The Golden Lions have been awarded at the 38th Gdynia Film Festival, with the biggest winners being Ida by Paweł Pawlikowski and In the Name of… by Małgorzata Szumowska.
Pawlikowski’s Ida received the Golden Lions Award for Best Film, while Małgorzata Szumowska’s film gained the Best Director Award and the Silver Lions. It shared the Second Prize with Life Feels Good by Maciej Pieprzyca, a picture that is anticipated to win the hearts of the audience in the upcoming year, judging from its successes and the extremely enthusiastic reception of the viewers at some of the festivals already – the film received Audience Award both in Gdynia and at the Montreal World Film Festival, and standing ovations at both. The Platinum Lions for lifetime achievement was awarded to the director Jerzy Antczak.
The winners have been picked by jury members Janusz Głowacki, whose script was used for Andrzej Wajda’s latest film, Wałęsa. Man of Hope, film directors Urszula Antoniak and Agnieszka Holland, actress Agata Buzek, cinematographer Artur Reinhart, Kirsten Niehuus, a trustee of the German TV channel ZDF, and Christopher Hampton, British screenwriter and Oscar winner of Stephen Frear's Dangerous Liaisons (1988).
Ida – Gdynia’s Favourite
Pawlikowski’s film has been considered one of the leading candidates for the main award from the very start. Ida was raising interest not only because it was the first film that the director of My Summer of Love and The Woman in the Fifth realized in Poland, but also due to its controversial storyline, embedded in the early communist era.
Agata Trzebuchowska in Ida by Paweł Pawlikowski, photo by: TIFF
The plot of the film is set in 1962. Ida (played by Agata Trzebuchowska) is an orphan raised in a convent, who is about to take her monastic vows. In order to make that happen, she needs to meet her only living relative – her aunt (Agata Kulesza), a passionate communist, who used to be involved in the biggest political trials. The meeting of these two characters opens up a story about identity, Holocaust, human cruelty, and the ruthless course of history.
Ida definitely deserved the Golden Lions Award. Pawlikowski’s wonderfully written, enigmatic film has also captivated the critics, who handed their award to the film. Apart from that, Ida also earned the Award for Art Direction, led by Katarzyna Sobańska and Marcel Sławiński, Best Cinematography (for Łukasz Żal) and Best Leading Actress (for Agata Kulesza).
In the Name of... (W Imię…), Małgorzata Szumowska
Szumowska’s film, the winner of the Silver Lions and the Best Director Award, isn’t trying to showcase gay activism, but instead fights for the protagonist. The main character is a priest reassigned from a Warsaw parish to one in a Masurian village. Here Father Adam creates a space for marginalised youth and ends up struggling with feelings he’s developed for one of the boys.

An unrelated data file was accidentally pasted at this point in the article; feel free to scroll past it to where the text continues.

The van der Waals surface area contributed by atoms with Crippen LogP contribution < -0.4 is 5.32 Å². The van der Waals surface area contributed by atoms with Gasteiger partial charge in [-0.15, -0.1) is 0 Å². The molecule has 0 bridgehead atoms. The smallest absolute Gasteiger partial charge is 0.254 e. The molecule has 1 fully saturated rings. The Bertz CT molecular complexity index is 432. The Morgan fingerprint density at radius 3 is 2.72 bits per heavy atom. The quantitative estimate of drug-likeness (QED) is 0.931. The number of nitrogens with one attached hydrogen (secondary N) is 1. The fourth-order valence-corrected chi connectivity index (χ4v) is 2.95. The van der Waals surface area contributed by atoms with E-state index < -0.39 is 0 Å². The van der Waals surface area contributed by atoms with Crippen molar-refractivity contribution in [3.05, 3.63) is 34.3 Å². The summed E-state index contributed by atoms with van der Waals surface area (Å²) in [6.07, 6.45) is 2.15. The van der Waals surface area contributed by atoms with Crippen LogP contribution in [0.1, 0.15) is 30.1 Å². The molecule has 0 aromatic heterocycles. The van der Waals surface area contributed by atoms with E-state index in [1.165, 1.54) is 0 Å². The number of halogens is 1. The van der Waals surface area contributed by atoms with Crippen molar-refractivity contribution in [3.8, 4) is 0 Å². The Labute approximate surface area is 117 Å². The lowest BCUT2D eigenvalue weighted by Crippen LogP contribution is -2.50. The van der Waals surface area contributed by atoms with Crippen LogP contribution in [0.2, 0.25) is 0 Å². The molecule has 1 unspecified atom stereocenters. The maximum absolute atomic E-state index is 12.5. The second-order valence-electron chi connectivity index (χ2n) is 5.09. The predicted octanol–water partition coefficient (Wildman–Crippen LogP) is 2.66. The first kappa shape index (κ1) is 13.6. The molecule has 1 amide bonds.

A director of a festival in Berlin, Dieter Kosslick, described In the Name of as a "very valid comment on the current situation in the church." But Szumowska is not concerned with publicity, scandal or pertinence. Her film is a drama about failure and a story about a man tormented by passions and attempting to control his sexuality. Andrzej Chyra’s performance gives the movie a huge relevance - he is among the accomplished, electrifying actors to come out of European cinema and theatre in recent years.
In the Name of... has received the Best Feature Film Award at the Milano MIX Film Festival, the International Feature Film Award at the International Women’s Film Festival in Dortmund, and a Teddy Award for the Best LGBT Film at the 63rd Berlinale.
Life Feels Good (Chce się Żyć), Maciej Pieprzyca
Dorota Kolak amd Dawid Ogrodnik in Life is Good by Maciej Pieprzyca, photo by: Paweł Dyllus / Studio Filmowe Tramway
The film had already received three awards from the prestigious Montreal World Film Festival, making it the most successful feature in Polish cinema in recent years. The attention of critics and audiences was concentrating particularly on Dawid Ogrodnik's performance. Life Feels Good received two awards in Gdynia: the Silver Lions and the Audience Award.
When he was born, Mathew was diagnosed with cerebral palsy and the doctors claimed he would live life in a vegetative state. However, his parents never accepted the diagnosis. After many years the young man is sent to an institution where he must fight for the right to lead a normal life.